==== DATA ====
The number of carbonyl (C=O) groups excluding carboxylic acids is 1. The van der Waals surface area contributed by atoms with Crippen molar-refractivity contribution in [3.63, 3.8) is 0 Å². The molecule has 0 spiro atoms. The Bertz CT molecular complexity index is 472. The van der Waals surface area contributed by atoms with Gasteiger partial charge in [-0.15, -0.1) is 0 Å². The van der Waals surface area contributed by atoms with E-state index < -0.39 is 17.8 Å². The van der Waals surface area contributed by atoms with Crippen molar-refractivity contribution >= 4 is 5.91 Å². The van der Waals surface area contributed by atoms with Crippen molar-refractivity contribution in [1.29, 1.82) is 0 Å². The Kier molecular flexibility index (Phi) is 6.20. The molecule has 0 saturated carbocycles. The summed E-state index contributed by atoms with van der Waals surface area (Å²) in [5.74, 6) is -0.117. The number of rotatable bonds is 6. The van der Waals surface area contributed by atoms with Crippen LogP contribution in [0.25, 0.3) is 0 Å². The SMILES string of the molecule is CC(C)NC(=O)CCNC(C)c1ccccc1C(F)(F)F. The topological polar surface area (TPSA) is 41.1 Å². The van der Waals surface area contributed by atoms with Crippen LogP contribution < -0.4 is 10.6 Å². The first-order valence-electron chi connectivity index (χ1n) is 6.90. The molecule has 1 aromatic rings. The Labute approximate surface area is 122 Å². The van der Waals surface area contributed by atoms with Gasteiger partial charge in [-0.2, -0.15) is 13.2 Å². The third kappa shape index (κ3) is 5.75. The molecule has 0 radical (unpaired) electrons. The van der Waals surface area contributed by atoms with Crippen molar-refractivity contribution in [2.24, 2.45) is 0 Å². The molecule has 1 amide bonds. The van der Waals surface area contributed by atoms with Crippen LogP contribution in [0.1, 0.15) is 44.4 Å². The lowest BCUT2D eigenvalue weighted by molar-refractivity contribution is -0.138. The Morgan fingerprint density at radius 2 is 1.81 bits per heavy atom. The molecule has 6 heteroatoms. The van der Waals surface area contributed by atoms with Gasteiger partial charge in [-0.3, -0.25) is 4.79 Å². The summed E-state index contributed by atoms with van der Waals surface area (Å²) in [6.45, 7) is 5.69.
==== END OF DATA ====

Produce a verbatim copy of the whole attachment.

The number of carbonyl (C=O) groups excluding carboxylic acids is 1. The van der Waals surface area contributed by atoms with Crippen molar-refractivity contribution in [3.63, 3.8) is 0 Å². The molecule has 0 spiro atoms. The Bertz CT molecular complexity index is 472. The van der Waals surface area contributed by atoms with Gasteiger partial charge in [-0.15, -0.1) is 0 Å². The van der Waals surface area contributed by atoms with E-state index < -0.39 is 17.8 Å². The van der Waals surface area contributed by atoms with Crippen molar-refractivity contribution >= 4 is 5.91 Å². The van der Waals surface area contributed by atoms with Crippen molar-refractivity contribution in [1.29, 1.82) is 0 Å². The Kier molecular flexibility index (Phi) is 6.20. The molecule has 0 saturated carbocycles. The summed E-state index contributed by atoms with van der Waals surface area (Å²) in [5.74, 6) is -0.117. The number of rotatable bonds is 6. The van der Waals surface area contributed by atoms with Crippen LogP contribution in [0.25, 0.3) is 0 Å². The SMILES string of the molecule is CC(C)NC(=O)CCNC(C)c1ccccc1C(F)(F)F. The topological polar surface area (TPSA) is 41.1 Å². The van der Waals surface area contributed by atoms with Crippen LogP contribution < -0.4 is 10.6 Å². The first-order valence-electron chi connectivity index (χ1n) is 6.90. The molecule has 1 aromatic rings. The Labute approximate surface area is 122 Å². The van der Waals surface area contributed by atoms with Gasteiger partial charge in [-0.2, -0.15) is 13.2 Å². The third kappa shape index (κ3) is 5.75. The molecule has 0 radical (unpaired) electrons. The van der Waals surface area contributed by atoms with Crippen molar-refractivity contribution in [2.24, 2.45) is 0 Å². The molecule has 1 amide bonds. The van der Waals surface area contributed by atoms with Crippen LogP contribution in [0.1, 0.15) is 44.4 Å². The lowest BCUT2D eigenvalue weighted by molar-refractivity contribution is -0.138. The Morgan fingerprint density at radius 2 is 1.81 bits per heavy atom. The molecule has 6 heteroatoms. The van der Waals surface area contributed by atoms with Gasteiger partial charge in [-0.3, -0.25) is 4.79 Å². The summed E-state index contributed by atoms with van der Waals surface area (Å²) in [6.45, 7) is 5.69.